Market greed or a planned economy for social need?

[The slide show and text of a talk given as part of Melbourne Socialist Alliance’s Socialist Ideas Seminar series on August 28, 2010.]

The starting point for a discussion of planned economy or the present market-based capitalist one has to be the situation we are facing today. Humanity faces some huge problems.

Global warming is an unprecedented crisis. If not tackled effectively and urgently it could lead to the decimation of the human race, leaving a small population of survivors living in desperate circumstances in a radically changed and inhospitable environment — if not to the very end of human life on the planet.

Then there is the global economic crisis and its attendant attacks by the capitalist class on the living conditions of the people; mass poverty and hunger in the Third World (and not only there); and finally there is the permanent imperialist war drive, aimed at subjugating the Third World and consuming vast resources which might otherwise be used to give a better life to all.

These problems are directly due to the operations of the capitalist system. They cannot be overcome — in the interests of working people — except by radical anticapitalist measures.

That is, we can't rely on the capitalist market to solve them: capitalism is the source of the problem, not the solution.

Capitalism driven solely by profit

Under capitalism, the economy is privately owned. In Australia, a small number of people — probably a few thousand at most — effectively own all the factories, communications media, banks, mines, supermarkets, freight systems, and so on.

The basic operating principle of capitalism is to maximise profits. The whole system is focused on this. Any talk about a "triple bottom line" — in which profit and social and ecological concerns rate equally — is pure fantasy. There is only one bottom line and that is profit. Look at BP: some years ago it painted all its service stations green but we now know just how much that was really worth.

Under capitalism social needs are only satisfied incidentally. If a person has a need and money, then to that extent their need will be met. Otherwise it is not.

Take housing, for example. In Australia there are an estimated 100,000 plus people without a home and probably a lot more living in truly dire conditions.

Objectively, we have the resources to easily give everyone decent accommodation. Federal and state governments could take over unoccupied dwellings, take over and convert empty office blocks, and embark on a crash program to build tens of thousands of quality public housing units. But the various Lib-Lab outfits at the helm simply refuse to take the measures necessary and as the homeless don't have the necessary purchasing power, they remain homeless.

No overall economy-wide planning

Socialists have long accused capitalist economy of being anarchic. What does that mean?

There is no overall plan for production and other economic activity. There is no overall plan to meet social needs. Each capitalist company operates to maximise its profit. Until they try to sell what they produce they have no idea what will happen. It may be they can't produce enough of what customers want — or they may produce way too much and be unable to sell it, which will lead to a crisis for that company (or even the whole economy).

That is, the verdict on what the company has done — was it "rational" or not — comes after the fact of production. The market then "corrects" the decisions previously taken. That is, the company is forced to adjust its production and/or its prices; in extreme cases it may even collapse or be taken over by a competitor. As Ernest Mandel puts it:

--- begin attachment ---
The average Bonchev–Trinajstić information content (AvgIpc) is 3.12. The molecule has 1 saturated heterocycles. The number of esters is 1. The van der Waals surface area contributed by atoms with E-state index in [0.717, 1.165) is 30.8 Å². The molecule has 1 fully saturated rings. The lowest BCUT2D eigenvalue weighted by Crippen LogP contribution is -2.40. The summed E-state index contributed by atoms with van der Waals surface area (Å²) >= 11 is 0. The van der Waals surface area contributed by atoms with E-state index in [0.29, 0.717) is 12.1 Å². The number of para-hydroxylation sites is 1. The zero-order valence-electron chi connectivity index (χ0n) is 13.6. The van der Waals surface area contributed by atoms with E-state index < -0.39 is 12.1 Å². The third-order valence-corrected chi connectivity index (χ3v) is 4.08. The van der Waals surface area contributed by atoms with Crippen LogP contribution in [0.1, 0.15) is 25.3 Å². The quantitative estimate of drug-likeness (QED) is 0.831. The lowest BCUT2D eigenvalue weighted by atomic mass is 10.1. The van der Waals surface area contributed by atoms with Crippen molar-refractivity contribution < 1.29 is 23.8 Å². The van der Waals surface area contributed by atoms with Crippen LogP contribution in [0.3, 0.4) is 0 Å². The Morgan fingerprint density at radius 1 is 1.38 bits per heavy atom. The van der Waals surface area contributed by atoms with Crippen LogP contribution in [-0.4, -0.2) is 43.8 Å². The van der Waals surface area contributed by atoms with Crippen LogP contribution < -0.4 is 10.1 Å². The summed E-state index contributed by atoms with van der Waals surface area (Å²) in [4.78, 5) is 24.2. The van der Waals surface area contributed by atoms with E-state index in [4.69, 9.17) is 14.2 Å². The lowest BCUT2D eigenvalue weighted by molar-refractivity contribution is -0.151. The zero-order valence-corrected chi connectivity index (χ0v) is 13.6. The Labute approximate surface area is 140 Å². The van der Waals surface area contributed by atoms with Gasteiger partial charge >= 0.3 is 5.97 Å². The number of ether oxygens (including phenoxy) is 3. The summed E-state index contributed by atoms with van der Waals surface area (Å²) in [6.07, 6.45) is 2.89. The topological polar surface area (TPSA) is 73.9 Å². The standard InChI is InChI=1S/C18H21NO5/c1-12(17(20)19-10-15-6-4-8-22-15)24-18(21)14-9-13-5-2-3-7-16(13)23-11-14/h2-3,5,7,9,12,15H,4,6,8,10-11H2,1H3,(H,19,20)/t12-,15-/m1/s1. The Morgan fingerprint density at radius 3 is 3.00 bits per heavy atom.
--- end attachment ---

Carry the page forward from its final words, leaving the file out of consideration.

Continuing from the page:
Production for the market is production for unknown customers, in unknown quantities, and with unknown financial results.[1]

This is why the whole economy must endure the boom and bust of the business cycle, an immensely wasteful and dislocating phenomenon repeated roughly every 7-10 years. In the boom period, profits rise, everyone wants to get in on the act, investment and production rises, eventually leading to saturation of the market and overproduction in a given sector. Investment stalls, workers are laid off, there is a big consolidation as companies are taken over or merge. Eventually excess inventories are cleared, the surviving firms start investing and producing, workers are hired and so it all starts again.

Planning — irrespective of whether it is good or bad, dictatorial or democratic — is different. A goal is set in advance and then resources are allocated to try and realise it. Thus in the Soviet Union under Stalin there was the First Five Year plan from 1928 to 1932. A whole set of production targets were set down and various measures (factories, workforce, etc.) taken to achieve these objectives.

Planning within capitalism

However, we should be clear: capitalism does know planning — not on the level of the economy as a whole, but on the level of the corporation.

Think of the Ford Motor Company. It is a huge multinational corporation — US-owned but producing and selling across the globe. Parts and components are produced in various locations and then moved to where they are assembled. The "just-in-time" system, which radically reduces the inventories that are held, means planning of the production process must be intense and effective.

Airbus A380
Another example of the tremendous amount of planning that takes place in capitalist production is provided by the Airbus A380, a giant double-decker aircraft which can carry up to 850 passengers over long distances.

Airbus is a consortium of a number of European aviation companies. All the component parts for a given aircraft have to be made or obtained and delivered to the plant in which they are needed at precisely the right time. It is a vast international planned economy as the following description vividly makes clear.